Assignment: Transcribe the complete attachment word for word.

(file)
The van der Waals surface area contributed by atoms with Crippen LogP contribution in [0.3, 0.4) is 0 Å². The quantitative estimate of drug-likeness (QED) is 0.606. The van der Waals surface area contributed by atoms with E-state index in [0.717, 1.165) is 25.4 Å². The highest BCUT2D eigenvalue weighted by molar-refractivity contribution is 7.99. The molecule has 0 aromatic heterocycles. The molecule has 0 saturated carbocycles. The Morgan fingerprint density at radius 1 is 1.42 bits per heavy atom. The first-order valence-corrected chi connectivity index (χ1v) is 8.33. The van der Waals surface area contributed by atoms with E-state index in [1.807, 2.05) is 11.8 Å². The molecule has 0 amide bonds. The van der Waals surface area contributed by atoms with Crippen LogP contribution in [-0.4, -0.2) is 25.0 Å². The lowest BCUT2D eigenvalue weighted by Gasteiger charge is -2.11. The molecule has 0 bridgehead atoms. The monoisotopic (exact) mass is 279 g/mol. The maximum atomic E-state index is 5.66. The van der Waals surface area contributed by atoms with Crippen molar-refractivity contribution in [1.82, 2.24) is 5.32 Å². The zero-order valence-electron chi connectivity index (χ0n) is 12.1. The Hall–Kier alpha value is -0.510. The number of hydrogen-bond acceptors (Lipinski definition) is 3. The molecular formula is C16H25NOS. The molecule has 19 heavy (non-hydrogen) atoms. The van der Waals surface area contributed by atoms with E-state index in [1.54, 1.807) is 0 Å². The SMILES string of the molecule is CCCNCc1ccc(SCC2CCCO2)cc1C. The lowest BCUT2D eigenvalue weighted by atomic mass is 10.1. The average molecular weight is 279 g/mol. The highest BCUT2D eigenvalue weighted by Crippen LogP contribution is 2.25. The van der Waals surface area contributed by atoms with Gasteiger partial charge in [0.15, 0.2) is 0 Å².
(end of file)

The van der Waals surface area contributed by atoms with Crippen LogP contribution in [0.3, 0.4) is 0 Å². The quantitative estimate of drug-likeness (QED) is 0.606. The van der Waals surface area contributed by atoms with E-state index in [0.717, 1.165) is 25.4 Å². The highest BCUT2D eigenvalue weighted by molar-refractivity contribution is 7.99. The molecule has 0 aromatic heterocycles. The molecule has 0 saturated carbocycles. The Morgan fingerprint density at radius 1 is 1.42 bits per heavy atom. The first-order valence-corrected chi connectivity index (χ1v) is 8.33. The van der Waals surface area contributed by atoms with E-state index in [1.807, 2.05) is 11.8 Å². The molecule has 0 amide bonds. The van der Waals surface area contributed by atoms with Crippen LogP contribution in [-0.4, -0.2) is 25.0 Å². The lowest BCUT2D eigenvalue weighted by Gasteiger charge is -2.11. The molecule has 0 bridgehead atoms. The monoisotopic (exact) mass is 279 g/mol. The maximum atomic E-state index is 5.66. The van der Waals surface area contributed by atoms with Crippen molar-refractivity contribution in [1.82, 2.24) is 5.32 Å². The zero-order valence-electron chi connectivity index (χ0n) is 12.1. The Hall–Kier alpha value is -0.510. The number of hydrogen-bond acceptors (Lipinski definition) is 3. The molecular formula is C16H25NOS. The molecule has 19 heavy (non-hydrogen) atoms. The van der Waals surface area contributed by atoms with E-state index in [1.54, 1.807) is 0 Å². The SMILES string of the molecule is CCCNCc1ccc(SCC2CCCO2)cc1C. The lowest BCUT2D eigenvalue weighted by atomic mass is 10.1. The average molecular weight is 279 g/mol. The highest BCUT2D eigenvalue weighted by Crippen LogP contribution is 2.25. The van der Waals surface area contributed by atoms with Gasteiger partial charge in [0.15, 0.2) is 0 Å².